Nic Fillingham: So that's a team of 30 data scientists, sort of machine learning experts, that are protecting all of Azure and Azure customers. Is that right?
Sharon Xia: That's right. So actually including more than Azure customers, because our products and our solutions applies to on-prem system, as well as, as a crowds like AWS and the GCP.
Natalia Godyla: Microsoft had recently published the Microsoft digital defense report, in which we talked about machine learning and security. And as I understand that you contributed to this report, and one of the themes was something you just touched on, which was preparing your industry for attacks on machine learning systems. So can you talk a little bit about how the cybersecurity space is viewing these machine learning attacks? What's happening? What are the measures organizations can take to protect themselves against these attacks?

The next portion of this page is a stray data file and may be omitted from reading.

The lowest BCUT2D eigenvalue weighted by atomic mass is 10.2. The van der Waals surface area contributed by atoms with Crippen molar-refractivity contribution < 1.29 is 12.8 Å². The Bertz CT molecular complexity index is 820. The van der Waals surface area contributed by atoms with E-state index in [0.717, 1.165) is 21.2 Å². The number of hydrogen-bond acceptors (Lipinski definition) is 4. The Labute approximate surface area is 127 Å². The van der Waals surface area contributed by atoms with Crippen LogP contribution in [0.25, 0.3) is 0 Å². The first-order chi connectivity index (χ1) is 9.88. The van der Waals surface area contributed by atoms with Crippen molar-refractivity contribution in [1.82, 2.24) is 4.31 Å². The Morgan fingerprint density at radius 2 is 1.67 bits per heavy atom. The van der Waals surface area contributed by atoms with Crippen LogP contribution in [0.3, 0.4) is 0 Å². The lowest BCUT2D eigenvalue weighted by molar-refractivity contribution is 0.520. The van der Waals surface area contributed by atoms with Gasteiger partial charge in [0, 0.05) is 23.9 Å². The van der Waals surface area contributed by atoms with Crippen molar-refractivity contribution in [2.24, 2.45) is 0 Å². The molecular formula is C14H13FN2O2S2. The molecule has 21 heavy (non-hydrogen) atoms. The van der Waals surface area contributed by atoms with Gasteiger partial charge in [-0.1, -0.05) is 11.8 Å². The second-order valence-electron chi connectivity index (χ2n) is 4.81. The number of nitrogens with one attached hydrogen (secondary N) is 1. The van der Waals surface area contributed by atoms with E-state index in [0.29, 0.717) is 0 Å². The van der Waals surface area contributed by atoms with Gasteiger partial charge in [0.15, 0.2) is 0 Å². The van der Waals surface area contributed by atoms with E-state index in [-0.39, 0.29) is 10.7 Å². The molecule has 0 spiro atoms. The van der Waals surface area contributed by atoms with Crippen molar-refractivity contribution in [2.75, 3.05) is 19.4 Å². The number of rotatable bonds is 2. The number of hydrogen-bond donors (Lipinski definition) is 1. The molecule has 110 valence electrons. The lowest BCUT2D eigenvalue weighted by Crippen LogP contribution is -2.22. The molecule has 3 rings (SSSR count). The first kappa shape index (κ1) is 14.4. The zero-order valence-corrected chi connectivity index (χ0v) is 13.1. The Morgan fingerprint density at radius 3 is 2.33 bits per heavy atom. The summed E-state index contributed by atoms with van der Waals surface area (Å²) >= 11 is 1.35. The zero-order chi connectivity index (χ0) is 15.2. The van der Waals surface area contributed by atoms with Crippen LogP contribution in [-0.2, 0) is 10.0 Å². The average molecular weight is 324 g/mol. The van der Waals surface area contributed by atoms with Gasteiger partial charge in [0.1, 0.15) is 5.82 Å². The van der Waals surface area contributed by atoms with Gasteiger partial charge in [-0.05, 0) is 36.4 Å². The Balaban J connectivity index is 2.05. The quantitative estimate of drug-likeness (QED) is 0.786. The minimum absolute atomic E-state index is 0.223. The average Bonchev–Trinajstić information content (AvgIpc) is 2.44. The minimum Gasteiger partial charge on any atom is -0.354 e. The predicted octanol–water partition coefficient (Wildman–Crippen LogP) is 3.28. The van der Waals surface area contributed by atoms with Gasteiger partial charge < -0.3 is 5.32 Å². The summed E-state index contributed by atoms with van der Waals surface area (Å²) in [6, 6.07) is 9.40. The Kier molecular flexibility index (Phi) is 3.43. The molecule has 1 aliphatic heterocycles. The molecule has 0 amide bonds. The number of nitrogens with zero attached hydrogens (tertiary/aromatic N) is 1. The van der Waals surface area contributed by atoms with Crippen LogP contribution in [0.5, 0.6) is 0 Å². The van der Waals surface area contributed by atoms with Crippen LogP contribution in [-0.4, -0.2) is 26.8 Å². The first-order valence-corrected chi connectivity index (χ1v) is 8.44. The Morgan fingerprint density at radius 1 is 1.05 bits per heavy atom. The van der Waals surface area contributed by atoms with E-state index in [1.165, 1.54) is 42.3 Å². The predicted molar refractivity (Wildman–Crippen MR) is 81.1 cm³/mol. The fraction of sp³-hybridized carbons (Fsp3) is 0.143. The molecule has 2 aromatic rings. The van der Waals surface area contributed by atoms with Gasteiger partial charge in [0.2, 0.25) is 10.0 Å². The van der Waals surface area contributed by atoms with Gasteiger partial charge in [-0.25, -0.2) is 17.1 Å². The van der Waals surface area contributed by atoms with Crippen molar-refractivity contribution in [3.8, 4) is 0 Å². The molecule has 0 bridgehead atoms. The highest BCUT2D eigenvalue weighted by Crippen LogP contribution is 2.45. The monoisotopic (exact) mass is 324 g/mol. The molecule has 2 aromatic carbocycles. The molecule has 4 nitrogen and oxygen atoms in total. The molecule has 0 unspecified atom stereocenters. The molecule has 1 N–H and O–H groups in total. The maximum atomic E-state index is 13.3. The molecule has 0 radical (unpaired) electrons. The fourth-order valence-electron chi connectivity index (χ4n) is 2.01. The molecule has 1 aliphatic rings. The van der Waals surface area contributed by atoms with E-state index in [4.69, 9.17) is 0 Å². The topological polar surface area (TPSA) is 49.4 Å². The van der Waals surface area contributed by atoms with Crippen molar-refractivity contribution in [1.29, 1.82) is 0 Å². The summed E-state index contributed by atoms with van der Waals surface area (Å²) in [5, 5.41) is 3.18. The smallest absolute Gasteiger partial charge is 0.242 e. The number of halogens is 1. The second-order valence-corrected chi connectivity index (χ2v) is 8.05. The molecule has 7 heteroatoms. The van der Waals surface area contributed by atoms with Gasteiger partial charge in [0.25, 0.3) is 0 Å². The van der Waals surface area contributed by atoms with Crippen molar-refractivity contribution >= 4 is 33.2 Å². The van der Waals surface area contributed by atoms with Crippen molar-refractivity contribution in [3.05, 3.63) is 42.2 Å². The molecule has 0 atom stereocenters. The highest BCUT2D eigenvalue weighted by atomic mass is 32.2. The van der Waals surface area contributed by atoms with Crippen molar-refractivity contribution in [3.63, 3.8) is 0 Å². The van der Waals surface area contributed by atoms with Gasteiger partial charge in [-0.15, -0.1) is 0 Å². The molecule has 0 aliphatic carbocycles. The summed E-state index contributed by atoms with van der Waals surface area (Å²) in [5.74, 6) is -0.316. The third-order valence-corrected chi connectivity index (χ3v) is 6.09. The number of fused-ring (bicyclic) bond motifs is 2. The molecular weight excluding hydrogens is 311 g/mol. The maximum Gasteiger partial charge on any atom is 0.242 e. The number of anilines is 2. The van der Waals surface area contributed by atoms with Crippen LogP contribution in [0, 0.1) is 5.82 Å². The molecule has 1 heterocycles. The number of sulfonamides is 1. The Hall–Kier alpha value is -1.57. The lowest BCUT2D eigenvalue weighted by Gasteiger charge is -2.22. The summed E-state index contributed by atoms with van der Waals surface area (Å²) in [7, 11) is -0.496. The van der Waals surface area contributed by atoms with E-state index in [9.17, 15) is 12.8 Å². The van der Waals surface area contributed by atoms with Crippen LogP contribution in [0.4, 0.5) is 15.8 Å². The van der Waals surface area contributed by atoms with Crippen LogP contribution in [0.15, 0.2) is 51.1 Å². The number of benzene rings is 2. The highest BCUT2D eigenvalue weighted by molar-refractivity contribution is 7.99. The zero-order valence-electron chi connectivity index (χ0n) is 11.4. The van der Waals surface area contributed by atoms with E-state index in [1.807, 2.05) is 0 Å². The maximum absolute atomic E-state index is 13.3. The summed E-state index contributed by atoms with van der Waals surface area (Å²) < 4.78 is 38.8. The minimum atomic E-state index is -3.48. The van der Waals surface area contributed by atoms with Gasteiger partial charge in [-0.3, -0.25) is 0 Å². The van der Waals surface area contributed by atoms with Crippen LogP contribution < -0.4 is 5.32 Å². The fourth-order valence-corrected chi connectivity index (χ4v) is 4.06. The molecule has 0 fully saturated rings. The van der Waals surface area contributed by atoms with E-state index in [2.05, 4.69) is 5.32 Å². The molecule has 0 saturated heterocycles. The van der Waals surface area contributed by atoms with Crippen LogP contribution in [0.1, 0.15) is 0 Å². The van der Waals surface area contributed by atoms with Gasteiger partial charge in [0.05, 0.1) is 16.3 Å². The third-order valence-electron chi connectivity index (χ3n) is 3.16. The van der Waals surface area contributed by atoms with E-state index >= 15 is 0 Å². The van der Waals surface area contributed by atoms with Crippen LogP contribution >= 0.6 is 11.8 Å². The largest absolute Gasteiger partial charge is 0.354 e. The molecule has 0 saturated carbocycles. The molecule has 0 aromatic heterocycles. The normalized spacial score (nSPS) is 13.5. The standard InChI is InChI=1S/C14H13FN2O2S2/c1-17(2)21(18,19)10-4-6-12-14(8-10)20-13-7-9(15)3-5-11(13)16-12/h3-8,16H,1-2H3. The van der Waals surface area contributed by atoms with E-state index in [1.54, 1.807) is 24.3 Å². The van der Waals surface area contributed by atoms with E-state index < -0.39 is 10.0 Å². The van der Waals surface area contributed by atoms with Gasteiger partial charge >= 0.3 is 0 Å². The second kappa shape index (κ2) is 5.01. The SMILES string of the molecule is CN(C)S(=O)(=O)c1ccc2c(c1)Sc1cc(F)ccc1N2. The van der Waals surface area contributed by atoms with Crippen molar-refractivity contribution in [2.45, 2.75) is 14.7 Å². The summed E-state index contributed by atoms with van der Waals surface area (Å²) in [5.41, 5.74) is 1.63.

Sharon Xia: Yeah, as we all know, machine learning takes an increasingly important role in the operations and in our day to day life, right? It applies to not only like a facial recognition or voice, or even apply in many medical devices or analysis.